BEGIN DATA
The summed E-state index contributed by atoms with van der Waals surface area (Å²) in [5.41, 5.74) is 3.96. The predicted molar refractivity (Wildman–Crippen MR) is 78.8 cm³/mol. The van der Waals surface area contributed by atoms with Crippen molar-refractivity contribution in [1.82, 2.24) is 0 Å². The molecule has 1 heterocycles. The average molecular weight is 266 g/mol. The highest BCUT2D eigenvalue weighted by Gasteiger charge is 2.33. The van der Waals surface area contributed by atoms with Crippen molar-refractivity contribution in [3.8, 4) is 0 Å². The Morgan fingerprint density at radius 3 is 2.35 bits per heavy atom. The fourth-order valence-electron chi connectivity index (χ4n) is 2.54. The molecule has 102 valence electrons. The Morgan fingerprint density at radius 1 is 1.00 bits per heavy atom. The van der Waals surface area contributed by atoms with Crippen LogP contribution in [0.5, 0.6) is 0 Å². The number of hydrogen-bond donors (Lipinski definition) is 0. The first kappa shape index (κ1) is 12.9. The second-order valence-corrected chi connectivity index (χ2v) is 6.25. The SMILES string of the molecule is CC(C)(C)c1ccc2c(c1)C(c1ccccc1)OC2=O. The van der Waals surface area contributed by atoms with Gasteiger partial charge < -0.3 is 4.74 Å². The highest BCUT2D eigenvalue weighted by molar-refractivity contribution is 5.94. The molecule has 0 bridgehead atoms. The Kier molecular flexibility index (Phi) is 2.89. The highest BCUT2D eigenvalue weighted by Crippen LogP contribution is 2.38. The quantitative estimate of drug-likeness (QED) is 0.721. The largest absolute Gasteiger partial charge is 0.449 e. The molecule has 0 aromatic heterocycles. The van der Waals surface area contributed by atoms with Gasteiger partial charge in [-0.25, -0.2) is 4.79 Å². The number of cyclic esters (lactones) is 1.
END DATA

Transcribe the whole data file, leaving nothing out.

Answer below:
The summed E-state index contributed by atoms with van der Waals surface area (Å²) in [5.41, 5.74) is 3.96. The predicted molar refractivity (Wildman–Crippen MR) is 78.8 cm³/mol. The van der Waals surface area contributed by atoms with Crippen molar-refractivity contribution in [1.82, 2.24) is 0 Å². The molecule has 1 heterocycles. The average molecular weight is 266 g/mol. The highest BCUT2D eigenvalue weighted by Gasteiger charge is 2.33. The van der Waals surface area contributed by atoms with Crippen molar-refractivity contribution in [3.8, 4) is 0 Å². The Morgan fingerprint density at radius 3 is 2.35 bits per heavy atom. The fourth-order valence-electron chi connectivity index (χ4n) is 2.54. The molecule has 102 valence electrons. The Morgan fingerprint density at radius 1 is 1.00 bits per heavy atom. The van der Waals surface area contributed by atoms with Crippen LogP contribution in [0.5, 0.6) is 0 Å². The number of hydrogen-bond donors (Lipinski definition) is 0. The first kappa shape index (κ1) is 12.9. The second-order valence-corrected chi connectivity index (χ2v) is 6.25. The SMILES string of the molecule is CC(C)(C)c1ccc2c(c1)C(c1ccccc1)OC2=O. The van der Waals surface area contributed by atoms with Gasteiger partial charge < -0.3 is 4.74 Å². The highest BCUT2D eigenvalue weighted by molar-refractivity contribution is 5.94. The molecule has 0 bridgehead atoms. The Kier molecular flexibility index (Phi) is 2.89. The highest BCUT2D eigenvalue weighted by Crippen LogP contribution is 2.38. The quantitative estimate of drug-likeness (QED) is 0.721. The largest absolute Gasteiger partial charge is 0.449 e. The molecule has 0 aromatic heterocycles. The van der Waals surface area contributed by atoms with Gasteiger partial charge in [-0.25, -0.2) is 4.79 Å². The number of cyclic esters (lactones) is 1.